This is a fact sheet about a chemical that may be found in some public or
private drinking water supplies. It may cause health problems if found in
amounts greater than the health standard set by the United States
Environmental Protection Agency (EPA).
What is Asbestos and how is it used?
Asbestos is a fibrous mineral occurring in natural deposits. Because
asbestos fibers are resistant to heat and most chemicals, they have been
mined for use in over 3,000 different products, including roofing
materials, brake pads, and cement pipe often used in distributing water to
Why is Asbestos being regulated?
In 1974, Congress passed the Safe Drinking Water Act. This law requires
EPA to determine safe levels of chemicals in drinking water which do or
may cause health problems. These non-enforceable levels, based solely on
possible health risks and exposure, are called Maximum Contaminant Level
The MCLG for asbestos has been set at 7 million fibers per liter of
water (M.L.) because EPA believes this level of protection would not cause
any of the potential health problems described below.
Based on this MCLG, EPA has set an enforceable standard called a
Maximum Contaminant Level (MCL). MCLs are set as close to the MCLGs as
possible, considering the ability of public water systems to detect and
remove contaminants using suitable treatment technologies.
The MCL has also been set at 7 M.L. because EPA believes, given present
technology and resources, this is the lowest level to which water systems
can reasonably be required to remove this contaminant should it occur in
These drinking water standards and the regulations for ensuring these
standards are met, are called National Primary Drinking Water Regulations.
All public water supplies must abide by these regulations.
What are the health effects?
Short-term: Asbestos is not known to cause any health problems when
people are exposed to it at levels above the MCL for relatively short
periods of time.
Long-term: Asbestos has the potential to cause the following effects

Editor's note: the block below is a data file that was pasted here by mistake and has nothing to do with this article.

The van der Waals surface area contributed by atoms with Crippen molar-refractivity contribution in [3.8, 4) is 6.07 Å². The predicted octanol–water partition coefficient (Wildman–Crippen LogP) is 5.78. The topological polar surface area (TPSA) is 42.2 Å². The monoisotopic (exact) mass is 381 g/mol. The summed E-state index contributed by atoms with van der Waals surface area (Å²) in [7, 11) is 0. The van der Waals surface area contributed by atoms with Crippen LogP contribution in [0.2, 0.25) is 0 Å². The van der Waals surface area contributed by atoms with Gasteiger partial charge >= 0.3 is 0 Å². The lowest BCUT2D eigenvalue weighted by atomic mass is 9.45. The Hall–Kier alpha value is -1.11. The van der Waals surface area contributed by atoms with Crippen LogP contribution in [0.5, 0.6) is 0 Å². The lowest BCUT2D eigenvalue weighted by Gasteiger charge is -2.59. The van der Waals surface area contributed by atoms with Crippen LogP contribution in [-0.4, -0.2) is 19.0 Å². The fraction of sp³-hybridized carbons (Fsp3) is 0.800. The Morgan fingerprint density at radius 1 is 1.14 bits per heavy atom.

from a lifetime exposure at levels above the MCL: lung disease; cancer.
How much Asbestos is produced and released to the environment?
Asbestos fibers may be released from natural sources such as erosion of
asbestos-containing ores, but the primary source is through the wear or
breakdown of asbestos-containing materials, particularly from the
wastewaters of mining and other industries, and by the use of asbestos
cement pipes in water supply systems.
From 1987 to 1993, according to the Toxics Release Inventory, asbestos
releases to water and land totaled nearly 9 million lbs. These releases
were primarily from asbestos products industries which use asbestos in
roofing materials, friction materials, and cement. The largest releases
occurred in Pennsylvania and Louisiana.
What happens to Asbestos when it is released to the environment?
As a naturally occurring substance, asbestos can be present in surface
and ground water. Small fibers may be carried long distances by water
currents before settling. Asbestos fibers do not bind to soils, but
nevertheless do NT migrate to ground water through soils. Asbestos is not
expected to accumulate in aquatic life.
How will Asbestos be detected in and removed from my drinking water?
The regulation for asbestos became effective in 1992. Between 1993 and
1995, EPA required your water supplier to collect water samples once and
analyze them to find out if asbestos is present above 7 M.L. If it is
present above this level, the system must continue to monitor this
contaminant once every 3 months.
If contaminant levels are found to be consistently above the MCL, your
water supplier must take steps to reduce the amount of asbestos so that it
is consistently below that level. The following treatment methods have
been approved by EPA for removing asbestos: Coagulation/Filtration, Direct
and Diatomite Filtration, Corrosion Control.
How will I know if Asbestos is in my drinking water?
If the levels of asbestos exceed the MCL, the system must notify the
public via newspapers, radio, TV and other means. Additional actions, such
as providing alternative drinking water supplies, may be required to
prevent serious risks to public health.
This is a factsheet about a chemical that may be found in some public
or private drinking water supplies. It may cause health problems if found
in amounts greater than the health standard set by the United States
Environmental Protection Agency (EPA).
Drinking Water Standards:
MCLG: 7 M.L. (million fibers per liter)
MCL: 7 M.L.
Asbestos Releases to Water and Land, 1987 to 1993 (in pounds):
|Top Five States*|
|Industrial organic chems
|Asphalt felts, coatings
* Water/Land totals only include facilities with releases greater than
a certain amount - usually 1000 to 10,000 lbs.
Note: This fact sheet is part of a larger publication adapted from U.S. EPA publication: EPA National Primary Drinking Water Regulations.